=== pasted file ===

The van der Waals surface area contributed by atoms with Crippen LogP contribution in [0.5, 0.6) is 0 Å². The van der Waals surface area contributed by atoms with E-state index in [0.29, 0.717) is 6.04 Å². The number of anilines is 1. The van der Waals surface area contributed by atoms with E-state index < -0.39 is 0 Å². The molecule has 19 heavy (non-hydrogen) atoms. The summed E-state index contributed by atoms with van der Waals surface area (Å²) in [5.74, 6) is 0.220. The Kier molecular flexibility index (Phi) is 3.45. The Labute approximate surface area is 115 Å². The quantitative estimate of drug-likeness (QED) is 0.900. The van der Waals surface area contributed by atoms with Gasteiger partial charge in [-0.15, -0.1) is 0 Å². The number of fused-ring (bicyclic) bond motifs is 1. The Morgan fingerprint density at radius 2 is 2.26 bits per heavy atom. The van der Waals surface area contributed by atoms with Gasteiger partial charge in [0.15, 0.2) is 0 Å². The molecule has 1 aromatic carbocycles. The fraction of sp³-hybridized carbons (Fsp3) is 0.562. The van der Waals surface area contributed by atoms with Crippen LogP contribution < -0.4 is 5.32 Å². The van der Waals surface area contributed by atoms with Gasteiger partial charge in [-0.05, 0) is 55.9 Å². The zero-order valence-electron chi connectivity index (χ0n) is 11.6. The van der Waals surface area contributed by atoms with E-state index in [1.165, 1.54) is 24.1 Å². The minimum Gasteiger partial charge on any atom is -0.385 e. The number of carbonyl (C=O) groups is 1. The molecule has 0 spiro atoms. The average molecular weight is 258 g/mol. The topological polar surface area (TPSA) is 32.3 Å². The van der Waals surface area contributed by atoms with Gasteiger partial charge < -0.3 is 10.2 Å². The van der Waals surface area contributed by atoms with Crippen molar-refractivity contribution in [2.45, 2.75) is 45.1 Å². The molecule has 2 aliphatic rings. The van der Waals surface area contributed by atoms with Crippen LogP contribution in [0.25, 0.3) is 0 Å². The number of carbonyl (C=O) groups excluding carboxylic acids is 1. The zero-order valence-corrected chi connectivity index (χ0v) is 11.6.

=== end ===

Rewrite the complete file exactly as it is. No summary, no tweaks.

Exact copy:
The van der Waals surface area contributed by atoms with Crippen LogP contribution in [0.5, 0.6) is 0 Å². The van der Waals surface area contributed by atoms with E-state index in [0.29, 0.717) is 6.04 Å². The number of anilines is 1. The van der Waals surface area contributed by atoms with E-state index < -0.39 is 0 Å². The molecule has 19 heavy (non-hydrogen) atoms. The summed E-state index contributed by atoms with van der Waals surface area (Å²) in [5.74, 6) is 0.220. The Kier molecular flexibility index (Phi) is 3.45. The Labute approximate surface area is 115 Å². The quantitative estimate of drug-likeness (QED) is 0.900. The van der Waals surface area contributed by atoms with Gasteiger partial charge in [-0.15, -0.1) is 0 Å². The number of fused-ring (bicyclic) bond motifs is 1. The Morgan fingerprint density at radius 2 is 2.26 bits per heavy atom. The van der Waals surface area contributed by atoms with Gasteiger partial charge in [0.15, 0.2) is 0 Å². The molecule has 1 aromatic carbocycles. The fraction of sp³-hybridized carbons (Fsp3) is 0.562. The van der Waals surface area contributed by atoms with Crippen LogP contribution < -0.4 is 5.32 Å². The van der Waals surface area contributed by atoms with Gasteiger partial charge in [-0.05, 0) is 55.9 Å². The zero-order valence-electron chi connectivity index (χ0n) is 11.6. The van der Waals surface area contributed by atoms with E-state index in [1.165, 1.54) is 24.1 Å². The minimum Gasteiger partial charge on any atom is -0.385 e. The number of carbonyl (C=O) groups is 1. The molecule has 0 spiro atoms. The average molecular weight is 258 g/mol. The topological polar surface area (TPSA) is 32.3 Å². The van der Waals surface area contributed by atoms with Gasteiger partial charge < -0.3 is 10.2 Å². The van der Waals surface area contributed by atoms with Crippen molar-refractivity contribution in [2.45, 2.75) is 45.1 Å². The molecule has 2 aliphatic rings. The van der Waals surface area contributed by atoms with Crippen LogP contribution in [0.25, 0.3) is 0 Å². The number of carbonyl (C=O) groups excluding carboxylic acids is 1. The zero-order valence-corrected chi connectivity index (χ0v) is 11.6.